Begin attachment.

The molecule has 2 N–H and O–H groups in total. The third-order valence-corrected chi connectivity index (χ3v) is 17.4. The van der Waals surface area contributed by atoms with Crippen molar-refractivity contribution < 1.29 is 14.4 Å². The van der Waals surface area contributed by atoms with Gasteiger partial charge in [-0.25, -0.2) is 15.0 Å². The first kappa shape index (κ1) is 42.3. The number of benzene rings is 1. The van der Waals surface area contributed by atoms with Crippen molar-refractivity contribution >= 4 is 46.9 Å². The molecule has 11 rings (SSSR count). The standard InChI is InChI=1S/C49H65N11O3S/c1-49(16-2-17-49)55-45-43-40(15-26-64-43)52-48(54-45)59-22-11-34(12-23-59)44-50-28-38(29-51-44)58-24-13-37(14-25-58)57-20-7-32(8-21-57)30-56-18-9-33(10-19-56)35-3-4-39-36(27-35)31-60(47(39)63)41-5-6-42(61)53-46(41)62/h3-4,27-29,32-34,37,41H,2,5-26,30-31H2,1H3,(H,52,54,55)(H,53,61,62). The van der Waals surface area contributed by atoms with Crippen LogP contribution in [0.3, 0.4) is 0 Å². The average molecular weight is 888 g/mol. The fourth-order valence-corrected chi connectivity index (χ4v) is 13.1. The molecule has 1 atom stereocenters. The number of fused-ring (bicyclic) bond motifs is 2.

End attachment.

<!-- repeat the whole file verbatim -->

The molecule has 2 N–H and O–H groups in total. The third-order valence-corrected chi connectivity index (χ3v) is 17.4. The van der Waals surface area contributed by atoms with Crippen molar-refractivity contribution < 1.29 is 14.4 Å². The van der Waals surface area contributed by atoms with Gasteiger partial charge in [-0.25, -0.2) is 15.0 Å². The first kappa shape index (κ1) is 42.3. The number of benzene rings is 1. The van der Waals surface area contributed by atoms with Crippen molar-refractivity contribution >= 4 is 46.9 Å². The molecule has 11 rings (SSSR count). The standard InChI is InChI=1S/C49H65N11O3S/c1-49(16-2-17-49)55-45-43-40(15-26-64-43)52-48(54-45)59-22-11-34(12-23-59)44-50-28-38(29-51-44)58-24-13-37(14-25-58)57-20-7-32(8-21-57)30-56-18-9-33(10-19-56)35-3-4-39-36(27-35)31-60(47(39)63)41-5-6-42(61)53-46(41)62/h3-4,27-29,32-34,37,41H,2,5-26,30-31H2,1H3,(H,52,54,55)(H,53,61,62). The van der Waals surface area contributed by atoms with Crippen LogP contribution in [0.3, 0.4) is 0 Å². The average molecular weight is 888 g/mol. The fourth-order valence-corrected chi connectivity index (χ4v) is 13.1. The molecule has 1 atom stereocenters. The number of fused-ring (bicyclic) bond motifs is 2.